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You have to see why this weird science teacher got suspended

You have to see why this weird science teacher got suspended
photo courtesy of SHUTTERSTOCK

When I was in school, we didn't have smartphones. That was a long time ago and now, thanks to technology, kids are using smartphones to cheat, send inappropriate messages to each other, post on Facebook during class, and some are even being followed to school by drones. Talk about distractions.

I can only imagine what teachers are going through, trying to keep smartphones and other cutting-edge technology out of the classroom (for distraction's sake). It must be a struggle. With that being said, I've found a very strange and fascinating story out of Florida.

An ex-wrestler turned high school science teacher, Dean Liptak, was suspended for five days without pay for going WAY overboard. He attached an illegal signal jammer to a cell tower located on his campus in order to block students from using their phones and being distracted in class.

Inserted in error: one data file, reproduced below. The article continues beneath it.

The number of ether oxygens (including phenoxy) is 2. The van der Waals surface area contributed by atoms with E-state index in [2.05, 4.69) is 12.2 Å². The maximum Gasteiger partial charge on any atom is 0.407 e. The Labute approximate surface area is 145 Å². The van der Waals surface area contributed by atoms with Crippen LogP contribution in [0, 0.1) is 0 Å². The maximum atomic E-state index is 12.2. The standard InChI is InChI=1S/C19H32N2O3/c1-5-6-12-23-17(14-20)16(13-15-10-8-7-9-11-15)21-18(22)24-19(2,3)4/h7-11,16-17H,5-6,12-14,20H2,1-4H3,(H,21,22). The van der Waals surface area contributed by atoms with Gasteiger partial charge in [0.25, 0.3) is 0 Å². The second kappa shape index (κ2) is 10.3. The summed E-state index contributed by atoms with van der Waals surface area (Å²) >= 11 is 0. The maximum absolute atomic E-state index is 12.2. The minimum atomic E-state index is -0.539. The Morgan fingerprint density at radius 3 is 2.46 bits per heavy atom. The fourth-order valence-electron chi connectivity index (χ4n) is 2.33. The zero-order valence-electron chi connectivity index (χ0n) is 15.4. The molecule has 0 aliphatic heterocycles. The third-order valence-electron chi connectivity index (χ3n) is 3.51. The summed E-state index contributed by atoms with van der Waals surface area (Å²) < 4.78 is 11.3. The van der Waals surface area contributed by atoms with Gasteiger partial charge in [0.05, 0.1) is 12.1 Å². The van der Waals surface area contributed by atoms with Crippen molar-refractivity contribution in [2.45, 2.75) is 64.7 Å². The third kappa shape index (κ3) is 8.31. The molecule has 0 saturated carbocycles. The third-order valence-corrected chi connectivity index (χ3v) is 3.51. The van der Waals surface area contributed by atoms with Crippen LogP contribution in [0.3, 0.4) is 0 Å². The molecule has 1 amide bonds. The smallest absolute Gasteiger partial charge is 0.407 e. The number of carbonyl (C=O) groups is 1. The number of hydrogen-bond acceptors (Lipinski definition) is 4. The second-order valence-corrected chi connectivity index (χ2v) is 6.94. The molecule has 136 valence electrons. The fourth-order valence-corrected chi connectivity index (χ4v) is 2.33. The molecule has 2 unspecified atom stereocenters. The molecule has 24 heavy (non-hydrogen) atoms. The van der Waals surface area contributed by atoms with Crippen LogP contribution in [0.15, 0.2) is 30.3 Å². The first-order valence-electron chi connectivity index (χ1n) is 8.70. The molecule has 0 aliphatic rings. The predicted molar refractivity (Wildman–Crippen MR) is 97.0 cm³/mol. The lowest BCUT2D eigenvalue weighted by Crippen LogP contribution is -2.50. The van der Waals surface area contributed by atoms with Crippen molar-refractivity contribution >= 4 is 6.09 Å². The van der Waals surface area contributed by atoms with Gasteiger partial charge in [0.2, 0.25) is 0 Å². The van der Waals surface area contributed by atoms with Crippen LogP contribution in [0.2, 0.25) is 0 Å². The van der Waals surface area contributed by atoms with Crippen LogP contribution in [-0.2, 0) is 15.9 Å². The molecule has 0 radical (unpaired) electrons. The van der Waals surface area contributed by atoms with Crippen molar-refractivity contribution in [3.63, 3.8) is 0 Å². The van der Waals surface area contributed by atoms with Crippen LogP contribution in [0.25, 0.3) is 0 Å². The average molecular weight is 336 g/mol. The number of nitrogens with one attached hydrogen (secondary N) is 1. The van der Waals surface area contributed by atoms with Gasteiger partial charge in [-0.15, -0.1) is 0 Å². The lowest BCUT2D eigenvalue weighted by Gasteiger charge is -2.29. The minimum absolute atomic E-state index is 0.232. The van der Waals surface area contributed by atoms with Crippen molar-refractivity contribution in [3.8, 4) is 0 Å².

Here's Liptak's official statement on the issue:

My name is Dean Liptak, and I’m writing this letter to tell my side of the situation involving my use of a cell phone jammer in my classroom. My intent for using the device was to keep students academically focused on schoolwork. It is counter productive to stop instruction and lose academic focus when I have to tell a student to put his or her cell phone away. It is also unproductive to confiscate a cell phone, put it in the school-approved box and keep it until the end of the period. This is our school policy, and if a student refuses to relinquish his or her cell phone, I have to write a referral and lose additional academic focus in my classroom. Moreover, if a student has too many referrals, the student is not permitted to attend extra school activities, which I believe is important to achieve academic success.

You can see the rest of Liptak's statement by clicking here. 

So what's the big deal? It seems his intentions were harmless, but jammers are highly illegal, despite the fact that Liptak believed, after speaking with a local police officer, there were no federal laws against jammers, "as long as you don't use them for malicious intent."

Next page: See why he was wrong.
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